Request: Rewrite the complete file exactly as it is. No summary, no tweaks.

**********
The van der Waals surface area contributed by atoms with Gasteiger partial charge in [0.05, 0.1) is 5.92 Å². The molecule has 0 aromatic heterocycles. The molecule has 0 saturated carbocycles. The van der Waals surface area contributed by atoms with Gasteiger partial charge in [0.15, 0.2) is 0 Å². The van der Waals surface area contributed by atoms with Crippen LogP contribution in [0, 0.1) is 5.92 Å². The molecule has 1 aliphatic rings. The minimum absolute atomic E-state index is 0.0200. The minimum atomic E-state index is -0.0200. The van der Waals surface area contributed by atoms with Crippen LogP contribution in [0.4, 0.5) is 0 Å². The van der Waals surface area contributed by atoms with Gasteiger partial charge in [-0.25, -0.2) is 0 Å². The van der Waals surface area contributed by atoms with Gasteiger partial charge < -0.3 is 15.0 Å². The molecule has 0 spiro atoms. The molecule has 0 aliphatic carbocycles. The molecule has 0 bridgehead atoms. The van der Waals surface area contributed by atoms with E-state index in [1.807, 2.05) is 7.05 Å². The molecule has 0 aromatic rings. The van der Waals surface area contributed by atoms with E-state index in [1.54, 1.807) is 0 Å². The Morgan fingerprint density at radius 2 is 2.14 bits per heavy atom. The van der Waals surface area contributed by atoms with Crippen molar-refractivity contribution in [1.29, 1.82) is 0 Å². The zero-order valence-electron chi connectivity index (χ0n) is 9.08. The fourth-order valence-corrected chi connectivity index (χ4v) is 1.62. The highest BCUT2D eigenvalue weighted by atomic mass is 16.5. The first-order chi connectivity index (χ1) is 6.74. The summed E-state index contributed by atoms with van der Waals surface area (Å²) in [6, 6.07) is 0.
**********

The van der Waals surface area contributed by atoms with Gasteiger partial charge in [0.05, 0.1) is 5.92 Å². The molecule has 0 aromatic heterocycles. The molecule has 0 saturated carbocycles. The van der Waals surface area contributed by atoms with Gasteiger partial charge in [0.15, 0.2) is 0 Å². The van der Waals surface area contributed by atoms with Crippen LogP contribution in [0, 0.1) is 5.92 Å². The molecule has 1 aliphatic rings. The minimum absolute atomic E-state index is 0.0200. The minimum atomic E-state index is -0.0200. The van der Waals surface area contributed by atoms with Crippen LogP contribution in [0.4, 0.5) is 0 Å². The van der Waals surface area contributed by atoms with Gasteiger partial charge in [-0.25, -0.2) is 0 Å². The van der Waals surface area contributed by atoms with Gasteiger partial charge < -0.3 is 15.0 Å². The molecule has 0 spiro atoms. The molecule has 0 aliphatic carbocycles. The molecule has 0 bridgehead atoms. The van der Waals surface area contributed by atoms with E-state index in [1.807, 2.05) is 7.05 Å². The molecule has 0 aromatic rings. The van der Waals surface area contributed by atoms with E-state index in [1.54, 1.807) is 0 Å². The Morgan fingerprint density at radius 2 is 2.14 bits per heavy atom. The van der Waals surface area contributed by atoms with Crippen molar-refractivity contribution in [1.29, 1.82) is 0 Å². The zero-order valence-electron chi connectivity index (χ0n) is 9.08. The fourth-order valence-corrected chi connectivity index (χ4v) is 1.62. The highest BCUT2D eigenvalue weighted by atomic mass is 16.5. The first-order chi connectivity index (χ1) is 6.74. The summed E-state index contributed by atoms with van der Waals surface area (Å²) in [6, 6.07) is 0.